Would you like to read more?Register for free to finish this article.Sign up now for the following benefits:Four FREE articles of your choice per monthBreaking news, comment and analysis from industry experts as it happensChoose from our portfolio of email newsletters To access this article REGISTER NOWWould you like print copies, app and digital replica access too? SUBSCRIBE for as little as £5 per week.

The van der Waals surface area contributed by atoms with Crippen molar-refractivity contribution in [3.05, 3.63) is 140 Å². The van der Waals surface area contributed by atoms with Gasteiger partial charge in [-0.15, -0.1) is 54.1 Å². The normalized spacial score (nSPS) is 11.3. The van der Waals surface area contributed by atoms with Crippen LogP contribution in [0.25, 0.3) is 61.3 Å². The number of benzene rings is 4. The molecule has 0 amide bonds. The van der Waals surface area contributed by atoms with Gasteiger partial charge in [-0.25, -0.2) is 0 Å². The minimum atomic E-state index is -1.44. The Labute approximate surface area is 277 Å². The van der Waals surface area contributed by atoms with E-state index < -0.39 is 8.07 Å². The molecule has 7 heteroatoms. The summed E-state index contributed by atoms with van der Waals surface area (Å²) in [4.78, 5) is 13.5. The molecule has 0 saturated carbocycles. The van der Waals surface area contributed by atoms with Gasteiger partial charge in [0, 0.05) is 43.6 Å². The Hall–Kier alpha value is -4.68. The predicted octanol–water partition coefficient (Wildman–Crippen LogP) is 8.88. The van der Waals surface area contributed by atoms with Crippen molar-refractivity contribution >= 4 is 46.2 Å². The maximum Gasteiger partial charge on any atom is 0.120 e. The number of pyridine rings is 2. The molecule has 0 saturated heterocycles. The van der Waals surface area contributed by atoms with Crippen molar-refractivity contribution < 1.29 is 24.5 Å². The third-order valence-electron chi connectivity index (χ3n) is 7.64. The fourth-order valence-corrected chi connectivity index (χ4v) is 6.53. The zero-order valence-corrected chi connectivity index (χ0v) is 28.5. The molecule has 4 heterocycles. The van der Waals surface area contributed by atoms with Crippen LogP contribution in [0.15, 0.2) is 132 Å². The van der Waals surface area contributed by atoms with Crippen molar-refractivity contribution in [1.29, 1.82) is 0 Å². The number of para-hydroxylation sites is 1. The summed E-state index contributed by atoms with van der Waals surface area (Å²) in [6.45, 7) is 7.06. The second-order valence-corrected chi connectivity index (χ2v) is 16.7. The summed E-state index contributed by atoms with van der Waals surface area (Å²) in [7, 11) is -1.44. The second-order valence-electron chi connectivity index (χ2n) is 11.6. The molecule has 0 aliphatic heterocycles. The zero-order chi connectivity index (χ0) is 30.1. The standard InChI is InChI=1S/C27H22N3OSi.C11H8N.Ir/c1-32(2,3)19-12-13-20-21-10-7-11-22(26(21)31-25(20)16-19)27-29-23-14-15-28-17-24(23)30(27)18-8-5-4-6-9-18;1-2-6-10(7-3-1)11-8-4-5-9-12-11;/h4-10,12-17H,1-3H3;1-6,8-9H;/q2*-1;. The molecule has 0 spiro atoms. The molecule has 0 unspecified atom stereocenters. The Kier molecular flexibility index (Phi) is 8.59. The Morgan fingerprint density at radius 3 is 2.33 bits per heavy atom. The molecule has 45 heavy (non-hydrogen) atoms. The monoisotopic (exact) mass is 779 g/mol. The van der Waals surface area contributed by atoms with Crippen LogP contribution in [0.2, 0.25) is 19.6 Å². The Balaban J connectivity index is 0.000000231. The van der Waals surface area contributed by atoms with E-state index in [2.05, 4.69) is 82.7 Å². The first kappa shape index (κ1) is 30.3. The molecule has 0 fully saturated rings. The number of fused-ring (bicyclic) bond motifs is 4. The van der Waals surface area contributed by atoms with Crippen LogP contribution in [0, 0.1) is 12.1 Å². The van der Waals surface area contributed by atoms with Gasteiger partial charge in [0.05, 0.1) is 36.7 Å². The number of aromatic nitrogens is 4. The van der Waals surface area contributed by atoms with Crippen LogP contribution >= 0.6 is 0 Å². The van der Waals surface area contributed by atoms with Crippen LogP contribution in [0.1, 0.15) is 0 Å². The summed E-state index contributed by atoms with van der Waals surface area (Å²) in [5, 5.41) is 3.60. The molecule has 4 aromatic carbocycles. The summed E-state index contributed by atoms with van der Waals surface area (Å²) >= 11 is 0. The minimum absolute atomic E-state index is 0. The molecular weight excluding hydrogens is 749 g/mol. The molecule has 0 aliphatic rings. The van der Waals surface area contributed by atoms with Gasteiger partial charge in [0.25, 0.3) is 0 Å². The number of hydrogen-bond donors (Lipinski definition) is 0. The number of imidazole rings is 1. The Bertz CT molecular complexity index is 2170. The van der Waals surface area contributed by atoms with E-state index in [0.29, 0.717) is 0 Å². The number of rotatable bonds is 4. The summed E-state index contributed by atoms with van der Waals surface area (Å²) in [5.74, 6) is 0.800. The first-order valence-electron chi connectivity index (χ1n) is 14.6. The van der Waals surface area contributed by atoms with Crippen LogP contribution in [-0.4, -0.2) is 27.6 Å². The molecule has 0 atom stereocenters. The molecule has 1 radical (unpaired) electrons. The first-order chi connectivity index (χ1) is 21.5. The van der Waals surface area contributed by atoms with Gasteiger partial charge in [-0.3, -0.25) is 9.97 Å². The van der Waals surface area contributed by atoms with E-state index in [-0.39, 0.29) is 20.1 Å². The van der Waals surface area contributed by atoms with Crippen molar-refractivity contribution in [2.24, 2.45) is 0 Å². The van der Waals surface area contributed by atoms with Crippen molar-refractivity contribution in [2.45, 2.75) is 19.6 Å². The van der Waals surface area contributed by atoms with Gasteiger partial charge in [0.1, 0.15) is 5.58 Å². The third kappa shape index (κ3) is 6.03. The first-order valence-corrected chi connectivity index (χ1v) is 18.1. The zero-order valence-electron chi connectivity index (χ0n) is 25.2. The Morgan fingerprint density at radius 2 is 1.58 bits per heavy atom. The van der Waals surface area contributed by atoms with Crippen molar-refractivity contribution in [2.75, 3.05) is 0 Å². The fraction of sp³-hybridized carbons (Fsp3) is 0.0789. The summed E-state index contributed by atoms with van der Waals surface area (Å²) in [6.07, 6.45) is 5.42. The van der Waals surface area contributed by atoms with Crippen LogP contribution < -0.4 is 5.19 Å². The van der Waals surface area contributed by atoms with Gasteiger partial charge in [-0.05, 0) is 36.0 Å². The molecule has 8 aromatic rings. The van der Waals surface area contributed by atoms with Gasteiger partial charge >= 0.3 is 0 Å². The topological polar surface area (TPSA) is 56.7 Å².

Jakarta will continue restricting the number of people entering the capital after Idul Fitri to prevent the spread of COVID-19 in the city following the government’s mudik (exodus) ban.Governor Anies Baswedan said the Jakarta administration was preparing a regulation to limit the number of people entering the capital city, the country’s COVID-19 epicenter, after the Ramadan and Idul Fitri holiday season.This year, the holiday of Idul Fitri will begin on the evening of May 23. Jakarta has prolonged large-scale social restrictions (PSBB) until May 22. The policy allows the administration to suspend the operation of schools, places of worship and workplaces, with exemptions for essential sectors.While claiming that PSBB had effectively reduced the spread of the virus in the capital, Anies urged citizens to remain vigilant as Jakarta was still seeing new cases daily.Read also: Jakarta’s curve flattened? Experts question government’s claimThe governor added during the Friday press briefing that the administration would distribute 20 million masks to citizens – two masks per person – as it wanted to encourage people to wear them to limit the transmission of the virus.The provincial administration will distribute social aid packages ahead of Idul Fitri to “more than 1.2 million families”. These will be in addition to the central government’s food aid.As of Friday, Indonesia had reported 10,551 confirmed cases of COVID-19 with 800 fatalities. Jakarta, with 4,317 cases, accounted for about 41 percent of the nation’s total cases.Topics : “Jakarta residents are advised not to leave the city to return to their hometowns, as urged by President [Joko “Jokowi” Widodo],” Anies said during a press briefing on Friday. “If you leave the city, you may not be able to come back soon.”Read also: COVID-19: ‘Mudik’ ban catches travelers flat-footedAfter initially advising residents against participating in mudik, the government officially banned the homecoming tradition for this year on April 21 in an effort to limit the spread of COVID-19.Authorities reported that traffic on toll roads throughout Greater Jakarta, including those leading to and from the city, had reduced, although some travelers still managed to leave the urban area by hiding in trucks or bus luggage compartments to pass through checkpoints undetected.